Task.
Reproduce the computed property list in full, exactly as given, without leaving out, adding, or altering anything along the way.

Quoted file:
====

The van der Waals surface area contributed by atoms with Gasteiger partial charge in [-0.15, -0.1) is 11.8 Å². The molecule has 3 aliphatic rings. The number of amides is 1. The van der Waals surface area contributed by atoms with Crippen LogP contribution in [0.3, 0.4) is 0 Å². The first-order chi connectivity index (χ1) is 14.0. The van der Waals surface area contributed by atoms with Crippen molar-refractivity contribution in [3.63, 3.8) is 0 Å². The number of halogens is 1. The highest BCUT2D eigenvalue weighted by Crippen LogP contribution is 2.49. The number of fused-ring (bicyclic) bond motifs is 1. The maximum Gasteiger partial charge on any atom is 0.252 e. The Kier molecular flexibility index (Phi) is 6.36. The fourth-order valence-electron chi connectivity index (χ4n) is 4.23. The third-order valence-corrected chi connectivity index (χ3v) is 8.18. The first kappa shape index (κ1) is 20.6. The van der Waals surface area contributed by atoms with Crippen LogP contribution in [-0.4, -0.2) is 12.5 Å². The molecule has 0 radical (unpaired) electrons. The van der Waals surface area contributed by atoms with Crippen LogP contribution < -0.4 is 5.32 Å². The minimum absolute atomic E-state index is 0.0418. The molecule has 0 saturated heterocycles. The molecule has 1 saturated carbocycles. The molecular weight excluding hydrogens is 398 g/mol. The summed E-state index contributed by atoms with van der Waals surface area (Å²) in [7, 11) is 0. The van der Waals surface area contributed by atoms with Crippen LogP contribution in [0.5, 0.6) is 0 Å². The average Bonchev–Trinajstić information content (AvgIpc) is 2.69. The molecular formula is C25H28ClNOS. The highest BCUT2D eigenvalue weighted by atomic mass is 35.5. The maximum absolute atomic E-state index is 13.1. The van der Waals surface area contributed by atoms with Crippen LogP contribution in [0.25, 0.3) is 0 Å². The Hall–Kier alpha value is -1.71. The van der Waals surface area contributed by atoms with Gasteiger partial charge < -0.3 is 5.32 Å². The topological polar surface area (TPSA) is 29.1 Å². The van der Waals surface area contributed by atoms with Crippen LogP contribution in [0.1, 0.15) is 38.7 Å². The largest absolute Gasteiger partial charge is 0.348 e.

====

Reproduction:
The van der Waals surface area contributed by atoms with Gasteiger partial charge in [-0.15, -0.1) is 11.8 Å². The molecule has 3 aliphatic rings. The number of amides is 1. The van der Waals surface area contributed by atoms with Crippen LogP contribution in [0.3, 0.4) is 0 Å². The first-order chi connectivity index (χ1) is 14.0. The van der Waals surface area contributed by atoms with Crippen molar-refractivity contribution in [3.63, 3.8) is 0 Å². The number of halogens is 1. The highest BCUT2D eigenvalue weighted by Crippen LogP contribution is 2.49. The number of fused-ring (bicyclic) bond motifs is 1. The maximum Gasteiger partial charge on any atom is 0.252 e. The Kier molecular flexibility index (Phi) is 6.36. The fourth-order valence-electron chi connectivity index (χ4n) is 4.23. The third-order valence-corrected chi connectivity index (χ3v) is 8.18. The first kappa shape index (κ1) is 20.6. The van der Waals surface area contributed by atoms with Crippen LogP contribution in [-0.4, -0.2) is 12.5 Å². The molecule has 0 radical (unpaired) electrons. The van der Waals surface area contributed by atoms with Crippen LogP contribution < -0.4 is 5.32 Å². The minimum absolute atomic E-state index is 0.0418. The molecule has 0 saturated heterocycles. The molecule has 1 saturated carbocycles. The molecular weight excluding hydrogens is 398 g/mol. The summed E-state index contributed by atoms with van der Waals surface area (Å²) in [7, 11) is 0. The van der Waals surface area contributed by atoms with Crippen LogP contribution in [0.5, 0.6) is 0 Å². The average Bonchev–Trinajstić information content (AvgIpc) is 2.69. The molecular formula is C25H28ClNOS. The highest BCUT2D eigenvalue weighted by atomic mass is 35.5. The maximum absolute atomic E-state index is 13.1. The van der Waals surface area contributed by atoms with Crippen LogP contribution in [0.25, 0.3) is 0 Å². The Hall–Kier alpha value is -1.71. The van der Waals surface area contributed by atoms with Gasteiger partial charge < -0.3 is 5.32 Å². The topological polar surface area (TPSA) is 29.1 Å². The van der Waals surface area contributed by atoms with Crippen LogP contribution in [0.1, 0.15) is 38.7 Å². The largest absolute Gasteiger partial charge is 0.348 e.